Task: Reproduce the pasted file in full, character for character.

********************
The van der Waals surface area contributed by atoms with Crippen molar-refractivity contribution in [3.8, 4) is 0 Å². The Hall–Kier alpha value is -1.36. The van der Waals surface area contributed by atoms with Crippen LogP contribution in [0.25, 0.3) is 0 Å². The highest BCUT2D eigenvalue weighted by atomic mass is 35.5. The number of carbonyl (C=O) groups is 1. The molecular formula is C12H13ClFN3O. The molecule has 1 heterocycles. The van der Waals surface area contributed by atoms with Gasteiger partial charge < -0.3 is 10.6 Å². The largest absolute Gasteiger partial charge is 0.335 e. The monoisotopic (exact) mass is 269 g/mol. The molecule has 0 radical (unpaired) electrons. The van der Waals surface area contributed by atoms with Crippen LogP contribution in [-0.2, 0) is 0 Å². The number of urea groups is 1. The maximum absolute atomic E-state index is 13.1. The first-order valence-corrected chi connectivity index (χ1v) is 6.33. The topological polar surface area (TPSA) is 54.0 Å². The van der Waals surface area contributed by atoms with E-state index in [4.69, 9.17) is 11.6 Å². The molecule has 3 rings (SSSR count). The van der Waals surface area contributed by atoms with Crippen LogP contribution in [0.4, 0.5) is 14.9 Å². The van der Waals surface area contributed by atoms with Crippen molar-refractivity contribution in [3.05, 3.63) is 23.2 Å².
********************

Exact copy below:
The van der Waals surface area contributed by atoms with Crippen molar-refractivity contribution in [3.8, 4) is 0 Å². The Hall–Kier alpha value is -1.36. The van der Waals surface area contributed by atoms with Crippen LogP contribution in [0.25, 0.3) is 0 Å². The highest BCUT2D eigenvalue weighted by atomic mass is 35.5. The number of carbonyl (C=O) groups is 1. The molecular formula is C12H13ClFN3O. The molecule has 1 heterocycles. The van der Waals surface area contributed by atoms with Gasteiger partial charge < -0.3 is 10.6 Å². The largest absolute Gasteiger partial charge is 0.335 e. The monoisotopic (exact) mass is 269 g/mol. The molecule has 0 radical (unpaired) electrons. The van der Waals surface area contributed by atoms with Crippen LogP contribution in [-0.2, 0) is 0 Å². The number of urea groups is 1. The maximum absolute atomic E-state index is 13.1. The first-order valence-corrected chi connectivity index (χ1v) is 6.33. The topological polar surface area (TPSA) is 54.0 Å². The van der Waals surface area contributed by atoms with E-state index in [4.69, 9.17) is 11.6 Å². The molecule has 3 rings (SSSR count). The van der Waals surface area contributed by atoms with Crippen LogP contribution in [0.4, 0.5) is 14.9 Å². The van der Waals surface area contributed by atoms with Crippen molar-refractivity contribution in [3.05, 3.63) is 23.2 Å².